Keeping an eye on the health of one’s eyes has always been a concern, especially since gadgets and increased screen time became an inseparable part of our lives. And with the Covid-19 crisis, the problem only seems to have aggravated. Be it in the form of work-from-home, online classes, catching up with friends and relatives virtually, binge-watching shows and movies, or just scrolling absent-mindedly, people are spending most of their time glued to a laptop, tab, TV or mobile phone screen.
Ayushi Tiwari, 24, has had glasses since her college years. Her eye power has been consistently as low as -1 and -0.75. She landed a job earlier this year, and with the work-from-home schedule, she would be using screens for more than 14 hours a day. In April, she started experiencing headaches and itchy eyes. Last month, she gathered her courage and went to an ophthalmologist only to learn that her eye power now stands at -3 and -2.5, and if she does not monitor her screen time strictly, she would face irreparable eye damage. Says the Ballygunge resident, “I did not realise my eye power had doubled and my insomnia had been triggered by my increased screen time. Not only was I becoming less productive each day, I unknowingly also damaged my eyes extensively.”
An excess of screen time usually tires our eyes to the maximum extent — not to forget prolonged exposure to harmful high energy blue light from the gadgets. Apart from red eyes, puffiness and dark circles, people are also facing blurred vision, watery eyes, eye pain, discomfort, fatigue, dryness and headaches.
With no chance of going out or playing with neighbours, screen time for children is also on the rise. “Young patients are experiencing digital eye strain from long periods on a computer, laptop or smartphone leading to fatigue and dryness. Elderly patients are also having eye issues due to prolonged use of screens as they try to keep themselves engaged. The lockdown has increased eye-related problems and complaints,” says Dr Namrata Sharma, general secretary, All India Ophthalmological Society and professor of cornea and refractive surgery services at Dr Rajendra Prasad Centre for Ophthalmic Sciences, All India Institute of Medical Sciences, New Delhi.
Adds Dr Shibal Bhartiya, senior consultant, department of ophthalmology at Fortis Memorial Research Institute, Gurugram, “There has been a spurt in patients who complain of eye strain, itching and dryness. This includes children, young adults and most professionals in their 30s and 40s.”
He also mentions a subgroup of patients who have neglected their eyes. “These are patients with glaucoma and ARMD (age-related macular degeneration) who have missed their usual follow-up visits, medicine and injections. Some of them might now be at a greater risk of vision loss or may require a surgical intervention,” he says.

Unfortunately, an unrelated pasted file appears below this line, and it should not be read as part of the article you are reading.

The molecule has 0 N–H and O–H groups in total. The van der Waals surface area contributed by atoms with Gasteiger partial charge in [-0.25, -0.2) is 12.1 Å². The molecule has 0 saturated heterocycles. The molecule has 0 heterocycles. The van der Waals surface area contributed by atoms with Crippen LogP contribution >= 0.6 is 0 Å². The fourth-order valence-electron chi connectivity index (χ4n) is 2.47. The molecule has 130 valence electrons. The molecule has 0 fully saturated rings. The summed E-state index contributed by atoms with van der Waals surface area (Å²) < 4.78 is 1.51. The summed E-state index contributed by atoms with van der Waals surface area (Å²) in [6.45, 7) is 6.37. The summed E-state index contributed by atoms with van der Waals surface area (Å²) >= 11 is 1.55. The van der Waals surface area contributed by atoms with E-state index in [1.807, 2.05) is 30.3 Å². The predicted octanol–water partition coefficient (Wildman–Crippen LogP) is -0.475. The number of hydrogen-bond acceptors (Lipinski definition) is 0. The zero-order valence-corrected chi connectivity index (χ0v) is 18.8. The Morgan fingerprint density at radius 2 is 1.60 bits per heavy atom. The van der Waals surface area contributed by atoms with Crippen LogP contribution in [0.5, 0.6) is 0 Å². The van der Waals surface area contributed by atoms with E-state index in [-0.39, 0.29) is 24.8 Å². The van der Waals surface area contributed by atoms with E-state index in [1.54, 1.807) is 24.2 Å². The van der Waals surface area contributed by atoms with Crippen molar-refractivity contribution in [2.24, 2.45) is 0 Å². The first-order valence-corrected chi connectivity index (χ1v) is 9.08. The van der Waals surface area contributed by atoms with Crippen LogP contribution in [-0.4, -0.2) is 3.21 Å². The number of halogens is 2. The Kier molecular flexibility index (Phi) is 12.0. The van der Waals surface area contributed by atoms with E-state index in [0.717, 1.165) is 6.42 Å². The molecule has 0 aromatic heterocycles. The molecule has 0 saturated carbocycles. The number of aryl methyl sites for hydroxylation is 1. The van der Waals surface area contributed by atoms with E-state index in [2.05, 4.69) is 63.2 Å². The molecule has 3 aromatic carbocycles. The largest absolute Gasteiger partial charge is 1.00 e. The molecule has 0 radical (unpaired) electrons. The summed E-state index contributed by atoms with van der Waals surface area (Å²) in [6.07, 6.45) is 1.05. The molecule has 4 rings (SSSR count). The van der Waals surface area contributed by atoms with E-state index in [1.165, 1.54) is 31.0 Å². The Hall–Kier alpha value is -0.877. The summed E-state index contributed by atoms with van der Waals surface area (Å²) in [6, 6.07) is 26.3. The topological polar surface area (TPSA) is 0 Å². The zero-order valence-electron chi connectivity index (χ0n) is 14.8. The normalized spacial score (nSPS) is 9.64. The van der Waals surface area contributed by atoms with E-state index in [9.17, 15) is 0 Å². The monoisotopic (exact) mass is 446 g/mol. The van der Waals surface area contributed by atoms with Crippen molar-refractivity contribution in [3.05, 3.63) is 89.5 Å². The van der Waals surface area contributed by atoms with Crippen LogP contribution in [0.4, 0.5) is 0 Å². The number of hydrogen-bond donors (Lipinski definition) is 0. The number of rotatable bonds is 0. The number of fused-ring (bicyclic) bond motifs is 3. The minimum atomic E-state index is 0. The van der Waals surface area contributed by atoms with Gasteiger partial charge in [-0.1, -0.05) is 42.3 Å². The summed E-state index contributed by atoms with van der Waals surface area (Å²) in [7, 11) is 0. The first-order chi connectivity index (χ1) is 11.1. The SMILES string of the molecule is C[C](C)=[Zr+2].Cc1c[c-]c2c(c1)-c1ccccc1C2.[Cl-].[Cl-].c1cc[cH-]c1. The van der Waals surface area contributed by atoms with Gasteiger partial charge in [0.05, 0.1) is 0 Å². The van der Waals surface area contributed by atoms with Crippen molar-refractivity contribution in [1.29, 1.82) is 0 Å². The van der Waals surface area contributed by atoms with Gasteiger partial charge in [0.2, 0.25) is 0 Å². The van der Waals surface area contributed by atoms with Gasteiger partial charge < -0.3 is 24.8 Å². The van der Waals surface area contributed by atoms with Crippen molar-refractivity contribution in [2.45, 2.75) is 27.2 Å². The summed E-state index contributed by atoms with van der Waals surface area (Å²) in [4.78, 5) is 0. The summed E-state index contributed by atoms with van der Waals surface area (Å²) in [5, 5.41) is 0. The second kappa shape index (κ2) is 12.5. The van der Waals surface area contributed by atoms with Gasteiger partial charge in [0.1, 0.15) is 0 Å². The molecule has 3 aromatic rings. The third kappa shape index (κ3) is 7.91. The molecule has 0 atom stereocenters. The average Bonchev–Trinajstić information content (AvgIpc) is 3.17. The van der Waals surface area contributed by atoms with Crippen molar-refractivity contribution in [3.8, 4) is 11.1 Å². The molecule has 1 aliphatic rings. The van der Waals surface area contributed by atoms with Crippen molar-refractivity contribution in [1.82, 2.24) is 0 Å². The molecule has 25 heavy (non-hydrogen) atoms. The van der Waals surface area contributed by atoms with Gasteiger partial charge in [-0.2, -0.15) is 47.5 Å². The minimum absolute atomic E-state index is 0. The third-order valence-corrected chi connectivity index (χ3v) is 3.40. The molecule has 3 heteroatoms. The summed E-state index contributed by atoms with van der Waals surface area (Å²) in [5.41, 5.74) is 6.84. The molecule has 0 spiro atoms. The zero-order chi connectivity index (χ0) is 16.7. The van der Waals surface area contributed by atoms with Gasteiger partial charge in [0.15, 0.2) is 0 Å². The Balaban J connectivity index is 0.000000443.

Dr Bhartiya tells The Telegraph that the number of patients approaching him for teleconsultations has gone up during the lockdown since there are no routine eye checks, “We’ve also consciously deferred hospital visits for those who could be taken care of remotely. Telemedicine seems to have finally come of age, with both patients and doctors understanding its importance.” Dr Sharma agrees that the number of patients visiting the hospital has decreased while there has been a rise in teleconsultations.
However, he points out that it is not just “digital eye-strain” that people are complaining about. “Cases of conjunctivitis have also increased in recent times. Currently, it is the season of allergic conjunctivitis. More patients are coming with conjunctivitis, and this may be due to Covid-19 or allergies,” she says.
There are a few things you can do to help keep your eyes healthy. Reduce the brightness on your device screens. Adjust colours to decrease the blue light, which is linked to more eye strain. Blink more often. Dr Bhartiya talks of an app, Eye Pro for Windows, that sends out periodic reminders to blink in addition to minimising eye strain. “Make sure the computer screen is an arm’s length away. The centre of the screen should be about 10 to 15 degrees below eye level. Avoid reading off your phone,” he says.
Wearing appropriate spectacles when using computer screens is also important. Make sure your prescription is up-to-date. For this, an annual eye check-up is essential.
Do not ignore symptoms, see a doctor as soon as possible. “The doctor will discuss the ergonomics of vision and may suggest preservative-free lubricating eye drops. He or she will also help you take care of any additional problems. Dry and sore eyes often result from underlying diseases such as thyroid, diabetes, rheumatoid arthritis, and may need more specific attention. Avoid self-medication. Using drops a friend is using or one that the chemist has given to you is also self-medication,” Dr Bhartiya says.
There is a projection that 50 per cent of the world population would be myopic by 2050. By definition, myopia means visual abnormality in which the resting eye focusses images of distant objects at a point in front of the retina, producing a blurred image.
Dr Bhartiya says the current eye problems “might just be the other concurrent pandemic”. He adds, “Everything is now online from work to education, shopping to entertainment. The eyes have taken the brunt of the new normal.”
If timely care is not taken, this may in a few years become a pandemic in its own right.